9. Vampires Never Get Old: Tales with Fresh Bite by Zoraida Córdova, September 22nd 2020
You know I love anthologies, right? Short stories are great and you need to stop ignoring them people. I’ve never read a Vampire anthology though, and am very excited to read what amazing authors like Zoraida Córdova, Tessa Gratton, Rebecca Roanhorse and my queen Victoria Schwab wrote (And many more authors too!). You can’t really go that wrong with vampires, if we forget about Twilight.
In this delicious new collection, you’ll find stories about lurking vampires of social media, rebellious vampires hungry for more than just blood, eager vampires coming out―and going out for their first kill―and other bold, breathtaking, dangerous, dreamy, eerie, iconic, powerful creatures of the night.
Welcome to the evolution of the vampire―and a revolution on the page.
Vampires Never Get Old includes stories by authors both bestselling and acclaimed, including Samira Ahmed, Dhonielle Clayton, Zoraida Córdova and Natalie C. Parker, Tessa Gratton, Heidi Heilig, Julie Murphy, Mark Oshiro, Rebecca Roanhorse, Laura Ruby, Victoria “V. E.” Schwab, and Kayla Whaley.
10. Piranesi by Susanna Clarke, September 15th 2020
I started this post with one of my two most anticipated reads, and this is the second one. There are three reasons I am physically unable to hold it together when it comes to Piranesi. The first is the synopsis. Read it. Get it? The second is the tiny fact that Susanna Clarke wrote one of my ultimate favorites – Jonathan Strange & Mr Norrell, a god among books. And the third is that this is only the second novel Clarke ever wrote. She’s not a prolific writer, she’s a slow writer, and she’s ill. It took her over a decade, but this godly woman has given us Piranesi, and I will give her my money and devotion and my first born child.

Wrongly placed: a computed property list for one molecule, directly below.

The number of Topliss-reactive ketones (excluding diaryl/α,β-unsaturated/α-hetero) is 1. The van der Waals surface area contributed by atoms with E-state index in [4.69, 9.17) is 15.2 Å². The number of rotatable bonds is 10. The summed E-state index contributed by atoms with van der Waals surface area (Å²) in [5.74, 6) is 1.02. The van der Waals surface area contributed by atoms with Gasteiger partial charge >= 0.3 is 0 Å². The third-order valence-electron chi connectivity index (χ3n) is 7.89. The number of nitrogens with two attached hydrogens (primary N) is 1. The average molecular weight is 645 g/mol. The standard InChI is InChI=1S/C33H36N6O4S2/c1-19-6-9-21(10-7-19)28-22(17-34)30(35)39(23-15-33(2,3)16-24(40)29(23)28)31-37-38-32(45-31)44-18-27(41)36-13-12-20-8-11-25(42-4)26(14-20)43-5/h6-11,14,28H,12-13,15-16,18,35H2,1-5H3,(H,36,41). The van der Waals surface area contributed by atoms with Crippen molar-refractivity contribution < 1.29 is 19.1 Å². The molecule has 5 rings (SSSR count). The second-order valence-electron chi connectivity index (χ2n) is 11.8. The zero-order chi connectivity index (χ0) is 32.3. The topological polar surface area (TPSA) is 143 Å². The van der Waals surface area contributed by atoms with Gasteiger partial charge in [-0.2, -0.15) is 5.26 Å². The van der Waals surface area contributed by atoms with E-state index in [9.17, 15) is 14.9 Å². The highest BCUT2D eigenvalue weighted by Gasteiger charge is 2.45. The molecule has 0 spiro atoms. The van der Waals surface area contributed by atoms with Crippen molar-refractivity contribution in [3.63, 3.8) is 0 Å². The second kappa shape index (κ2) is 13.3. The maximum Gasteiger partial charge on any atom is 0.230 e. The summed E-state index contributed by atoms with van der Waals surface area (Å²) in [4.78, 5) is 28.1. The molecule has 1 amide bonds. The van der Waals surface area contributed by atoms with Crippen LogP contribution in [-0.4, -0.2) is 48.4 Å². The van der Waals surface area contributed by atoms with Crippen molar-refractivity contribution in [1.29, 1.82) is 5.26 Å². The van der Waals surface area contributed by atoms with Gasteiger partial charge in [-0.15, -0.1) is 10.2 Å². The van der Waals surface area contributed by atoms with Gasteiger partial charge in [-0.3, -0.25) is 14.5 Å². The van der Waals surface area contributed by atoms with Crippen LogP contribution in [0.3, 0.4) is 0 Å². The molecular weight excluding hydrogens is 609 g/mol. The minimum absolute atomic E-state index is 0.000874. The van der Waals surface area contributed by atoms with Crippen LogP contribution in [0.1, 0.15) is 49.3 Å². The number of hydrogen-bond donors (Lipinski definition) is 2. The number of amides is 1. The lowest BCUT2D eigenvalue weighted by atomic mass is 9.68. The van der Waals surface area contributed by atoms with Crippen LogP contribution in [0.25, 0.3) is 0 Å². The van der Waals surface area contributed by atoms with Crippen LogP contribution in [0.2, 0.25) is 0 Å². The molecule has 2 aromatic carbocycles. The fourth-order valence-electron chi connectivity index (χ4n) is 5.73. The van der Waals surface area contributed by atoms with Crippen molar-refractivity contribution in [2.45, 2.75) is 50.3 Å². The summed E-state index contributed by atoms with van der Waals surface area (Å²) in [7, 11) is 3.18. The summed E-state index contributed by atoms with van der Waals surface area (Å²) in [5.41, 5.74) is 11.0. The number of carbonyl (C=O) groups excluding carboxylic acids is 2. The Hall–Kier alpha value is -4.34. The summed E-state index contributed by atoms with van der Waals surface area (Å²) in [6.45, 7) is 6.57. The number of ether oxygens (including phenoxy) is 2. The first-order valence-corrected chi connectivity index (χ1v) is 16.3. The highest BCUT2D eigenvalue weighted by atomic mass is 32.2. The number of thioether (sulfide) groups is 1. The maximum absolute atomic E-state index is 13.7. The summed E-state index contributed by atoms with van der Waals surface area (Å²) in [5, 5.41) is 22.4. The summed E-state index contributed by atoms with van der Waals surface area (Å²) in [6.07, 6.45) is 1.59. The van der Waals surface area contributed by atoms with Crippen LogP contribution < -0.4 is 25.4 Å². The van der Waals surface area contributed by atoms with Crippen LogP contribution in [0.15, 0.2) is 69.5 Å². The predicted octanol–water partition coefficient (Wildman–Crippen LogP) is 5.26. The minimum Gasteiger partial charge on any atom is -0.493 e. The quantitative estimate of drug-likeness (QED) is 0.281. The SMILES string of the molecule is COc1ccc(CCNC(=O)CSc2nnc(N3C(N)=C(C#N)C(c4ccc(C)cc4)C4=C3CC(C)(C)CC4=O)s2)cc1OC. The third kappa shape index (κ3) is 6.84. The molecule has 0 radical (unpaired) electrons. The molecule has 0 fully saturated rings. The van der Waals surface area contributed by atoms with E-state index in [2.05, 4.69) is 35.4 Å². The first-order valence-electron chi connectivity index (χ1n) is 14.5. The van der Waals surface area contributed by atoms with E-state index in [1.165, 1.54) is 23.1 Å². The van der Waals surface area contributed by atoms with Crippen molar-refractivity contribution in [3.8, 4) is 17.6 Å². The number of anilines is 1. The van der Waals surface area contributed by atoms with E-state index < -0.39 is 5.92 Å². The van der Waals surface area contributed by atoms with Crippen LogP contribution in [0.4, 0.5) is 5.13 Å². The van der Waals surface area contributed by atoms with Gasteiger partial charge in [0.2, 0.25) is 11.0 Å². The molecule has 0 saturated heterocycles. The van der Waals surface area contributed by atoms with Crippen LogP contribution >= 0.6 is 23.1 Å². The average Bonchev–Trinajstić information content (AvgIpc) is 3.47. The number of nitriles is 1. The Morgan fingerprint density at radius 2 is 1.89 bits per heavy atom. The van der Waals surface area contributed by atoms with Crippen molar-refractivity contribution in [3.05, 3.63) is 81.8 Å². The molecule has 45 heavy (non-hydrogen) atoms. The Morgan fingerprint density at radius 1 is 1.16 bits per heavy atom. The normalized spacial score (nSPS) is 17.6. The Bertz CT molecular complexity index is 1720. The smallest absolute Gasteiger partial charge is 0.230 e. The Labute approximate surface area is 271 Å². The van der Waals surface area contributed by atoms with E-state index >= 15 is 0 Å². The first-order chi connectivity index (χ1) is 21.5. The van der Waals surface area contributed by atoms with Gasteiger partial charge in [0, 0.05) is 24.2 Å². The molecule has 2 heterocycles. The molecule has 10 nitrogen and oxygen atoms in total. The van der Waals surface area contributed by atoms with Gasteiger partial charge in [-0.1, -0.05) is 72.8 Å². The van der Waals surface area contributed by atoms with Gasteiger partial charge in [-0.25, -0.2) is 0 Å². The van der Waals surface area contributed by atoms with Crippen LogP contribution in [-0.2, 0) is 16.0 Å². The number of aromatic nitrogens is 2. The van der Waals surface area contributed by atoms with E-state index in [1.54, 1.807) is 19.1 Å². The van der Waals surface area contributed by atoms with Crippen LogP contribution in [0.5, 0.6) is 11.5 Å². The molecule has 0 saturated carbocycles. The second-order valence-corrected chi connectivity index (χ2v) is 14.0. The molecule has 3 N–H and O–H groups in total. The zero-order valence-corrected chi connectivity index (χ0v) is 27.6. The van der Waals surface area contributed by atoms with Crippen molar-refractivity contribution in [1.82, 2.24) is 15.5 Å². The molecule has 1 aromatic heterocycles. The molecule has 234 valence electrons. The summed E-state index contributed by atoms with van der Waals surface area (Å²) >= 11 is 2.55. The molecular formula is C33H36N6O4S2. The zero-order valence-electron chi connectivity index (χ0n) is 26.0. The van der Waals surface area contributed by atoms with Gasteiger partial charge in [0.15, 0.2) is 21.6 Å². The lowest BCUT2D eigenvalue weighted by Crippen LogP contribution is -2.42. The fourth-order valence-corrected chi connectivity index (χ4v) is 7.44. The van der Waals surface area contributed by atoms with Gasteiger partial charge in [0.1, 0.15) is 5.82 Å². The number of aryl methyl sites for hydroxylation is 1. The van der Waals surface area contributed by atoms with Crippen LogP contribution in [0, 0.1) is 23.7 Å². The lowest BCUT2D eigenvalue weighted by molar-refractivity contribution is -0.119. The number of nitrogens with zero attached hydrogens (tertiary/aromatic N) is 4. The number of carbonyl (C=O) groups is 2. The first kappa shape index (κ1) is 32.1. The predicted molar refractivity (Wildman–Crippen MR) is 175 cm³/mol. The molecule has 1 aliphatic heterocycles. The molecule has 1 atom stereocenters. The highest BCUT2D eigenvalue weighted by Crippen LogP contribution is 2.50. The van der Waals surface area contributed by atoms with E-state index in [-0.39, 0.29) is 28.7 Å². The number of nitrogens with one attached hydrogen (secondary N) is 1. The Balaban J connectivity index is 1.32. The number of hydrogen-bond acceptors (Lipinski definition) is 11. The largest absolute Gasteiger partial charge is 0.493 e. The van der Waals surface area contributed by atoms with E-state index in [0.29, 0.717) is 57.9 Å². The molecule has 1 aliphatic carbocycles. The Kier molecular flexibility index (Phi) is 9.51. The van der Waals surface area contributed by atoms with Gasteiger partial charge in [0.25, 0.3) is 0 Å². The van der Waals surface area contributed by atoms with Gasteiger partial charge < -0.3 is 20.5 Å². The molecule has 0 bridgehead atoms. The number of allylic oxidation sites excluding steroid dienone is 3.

Piranesi’s house is no ordinary building: its rooms are infinite, its corridors endless, its walls are lined with thousands upon thousands of statues, each one different from all the others. Within the labyrinth of halls an ocean is imprisoned; waves thunder up staircases, rooms are flooded in an instant. But Piranesi is not afraid; he understands the tides as he understands the pattern of the labyrinth itself. He lives to explore the house.
There is one other person in the house-a man called The Other, who visits Piranesi twice a week and asks for help with research into A Great and Secret Knowledge. But as Piranesi explores, evidence emerges of another person, and a terrible truth begins to unravel, revealing a world beyond the one Piranesi has always known.
I will totally understand if you no longer want to associate with me. I am a pitiful, desperate fangirl, and I need these books to live. I only preordered The Devil and the Dark Water, and I’m aiming at Piranesi next, once I can afford it, but hopefully I’ll be able to put in a preorder for each one of these, except the July one. Whenever I do manage to get these awesome books, I will surely have tons of fun reading this winter. What are your most anticipated books of July-December, and how desperate are you to get your hands on them? Are any of the books I talked about on your list? Talk to me in comments and have a beautiful week! ❤